4. Expertise: Draw upon expert domain-specific knowledge when creating the dataset. This will improve the relevance and quality of the later results. 
  5. Test and validate: Separate a section of the dataset that can be used for testing and validation of the results from the rest of the dataset. This way you can test and validate if your generative AI is able to generalize and handle new data in a good way. 
  6. Governance: bring the solutions to deployment with minimal gaps between experimentations and productization utilizing machine learning operations, securing proper governance related to maintenance, monitoring, cost-control, auditing, etc.

In the financial realm, generative AI is making headway as an instrument for risk assessment, market forecasts, and portfolio management, drawing insights from intricate financial data. 

Regarding his vision for generative AI's future, the Research Engineer Director anticipates its consistent growth, propelled by a broader digital transformation agenda. 

"Consider ChatGPT, which has emerged swiftly, heralding a revolution. It embodies generative AI's power through multi-modal learning abilities, achieving feats previously considered unattainable and on an unprecedented scale," he elucidates. 

However, realizing this vision requires a foundational shift. Unlocking generative AI's potential hinges on data. 

"To harness this technology, one must gather data or establish structured workflows prior to AI deployment. With the right data in hand, one can then apply machine learning tailored to specific problems or tasks," he notes. 

High-quality data is paramount. 

"It's of utmost importance. An increasing body of evidence suggests that significant advancements can be achieved by refining data quality. This holds true irrespective of the problem at hand," he continues. 

"Because data-driven technology is not flawless. Poor data quality leads to flawed outputs. Garbage in, garbage out. With robust data and the right expertise, outcomes can be exceptional," Engsig-Karup concludes.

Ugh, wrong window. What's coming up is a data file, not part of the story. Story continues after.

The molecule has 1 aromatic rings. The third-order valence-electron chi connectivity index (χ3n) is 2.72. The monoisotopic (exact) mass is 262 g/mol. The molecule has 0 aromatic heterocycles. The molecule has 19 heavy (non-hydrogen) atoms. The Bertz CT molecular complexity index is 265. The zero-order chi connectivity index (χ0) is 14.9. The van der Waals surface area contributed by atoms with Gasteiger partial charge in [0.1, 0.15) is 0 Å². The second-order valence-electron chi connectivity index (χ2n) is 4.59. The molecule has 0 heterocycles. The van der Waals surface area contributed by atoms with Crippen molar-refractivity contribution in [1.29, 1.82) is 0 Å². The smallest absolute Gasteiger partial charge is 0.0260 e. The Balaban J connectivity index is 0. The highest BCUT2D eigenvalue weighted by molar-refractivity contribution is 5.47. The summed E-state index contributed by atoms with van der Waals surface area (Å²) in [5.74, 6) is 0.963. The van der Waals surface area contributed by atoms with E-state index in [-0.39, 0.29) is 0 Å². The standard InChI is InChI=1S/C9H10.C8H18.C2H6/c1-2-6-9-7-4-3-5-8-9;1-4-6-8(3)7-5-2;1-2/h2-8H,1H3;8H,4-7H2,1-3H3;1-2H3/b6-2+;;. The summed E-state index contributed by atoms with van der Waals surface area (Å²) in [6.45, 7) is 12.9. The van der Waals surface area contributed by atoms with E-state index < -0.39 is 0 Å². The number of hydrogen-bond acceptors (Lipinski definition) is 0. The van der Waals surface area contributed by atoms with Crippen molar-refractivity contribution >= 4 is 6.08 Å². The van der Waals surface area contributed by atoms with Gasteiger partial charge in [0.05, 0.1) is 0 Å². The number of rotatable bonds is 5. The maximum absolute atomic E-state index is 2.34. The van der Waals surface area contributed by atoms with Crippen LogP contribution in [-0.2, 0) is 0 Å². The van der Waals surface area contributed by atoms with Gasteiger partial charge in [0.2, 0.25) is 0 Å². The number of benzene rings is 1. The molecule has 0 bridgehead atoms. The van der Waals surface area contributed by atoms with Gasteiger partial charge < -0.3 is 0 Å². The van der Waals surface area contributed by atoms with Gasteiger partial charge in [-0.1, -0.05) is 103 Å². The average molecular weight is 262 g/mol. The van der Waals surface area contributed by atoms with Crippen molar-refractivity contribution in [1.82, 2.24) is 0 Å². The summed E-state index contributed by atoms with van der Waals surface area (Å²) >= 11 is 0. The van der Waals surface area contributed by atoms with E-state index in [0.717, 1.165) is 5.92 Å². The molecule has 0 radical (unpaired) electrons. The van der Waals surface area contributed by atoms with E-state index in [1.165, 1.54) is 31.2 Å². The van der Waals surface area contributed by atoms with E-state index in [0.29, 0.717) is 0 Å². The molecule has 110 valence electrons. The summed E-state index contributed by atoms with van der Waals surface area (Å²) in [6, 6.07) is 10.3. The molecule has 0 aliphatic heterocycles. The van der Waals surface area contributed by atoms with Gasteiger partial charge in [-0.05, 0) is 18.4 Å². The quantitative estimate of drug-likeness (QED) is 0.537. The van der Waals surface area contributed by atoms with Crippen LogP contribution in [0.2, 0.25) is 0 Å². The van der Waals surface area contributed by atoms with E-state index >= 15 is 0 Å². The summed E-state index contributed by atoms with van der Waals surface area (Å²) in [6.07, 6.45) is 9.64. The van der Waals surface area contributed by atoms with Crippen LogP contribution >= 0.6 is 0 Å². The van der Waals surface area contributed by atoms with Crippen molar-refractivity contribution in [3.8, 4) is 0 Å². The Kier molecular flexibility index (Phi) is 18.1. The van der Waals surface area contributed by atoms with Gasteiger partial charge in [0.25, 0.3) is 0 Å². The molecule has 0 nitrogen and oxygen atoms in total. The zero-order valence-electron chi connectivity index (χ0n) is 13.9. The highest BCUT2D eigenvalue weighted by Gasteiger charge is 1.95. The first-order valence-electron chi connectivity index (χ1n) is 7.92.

Poor data quality leads to flawed outputs. Garbage in, garbage out. With robust data and the right expertise, outcomes can be exceptional.

Allan Peter Engsig-Karup
Research Engineer Director, SimCorp

For him, AI's most commendable applications work seamlessly in the background being invisible to the user, solving challenges without drawing attention to themselves. For instance, car GPS systems. Users implicitly trust these systems to accurately chart routes and predict estimated time of arrivals, all thanks to data accrued over years through digital workflows. 

"Often, you're oblivious to AI's role in the solutions you use daily, but you trust in their efficacy. At SimCorp, we design workflows that resonate with users, overlaying them with pertinent recommendations. It's a subtle yet impactful use of AI," he adds. 

Learn more about SimCorp’s use of automation and machine learning here

4 key questions to ask before implementing generative AI to your business:

The amount of data is growing everywhere, and digitization is at the top of all agendas.

Once you have data, you can do machine learning on top of it that is specific to the problem you want to solve, but the quality of the data is crucial for creating useful and valid results.

Therefore, there’s a few considerations you must make when selecting datasets:

  1. Value proposition: How do AI solutions benefit solving the task at hand? Or a potential user of a service? 
  2. Data privacy and security: How does the solution ensure the privacy and security of data? 
  3. Customization and adaptability: Can the solution be customized to align with the specific business needs and processes? 
  4. Explainability and bias mitigation: What measures are in place to identify and mitigate potential biases in the generated content and decisions?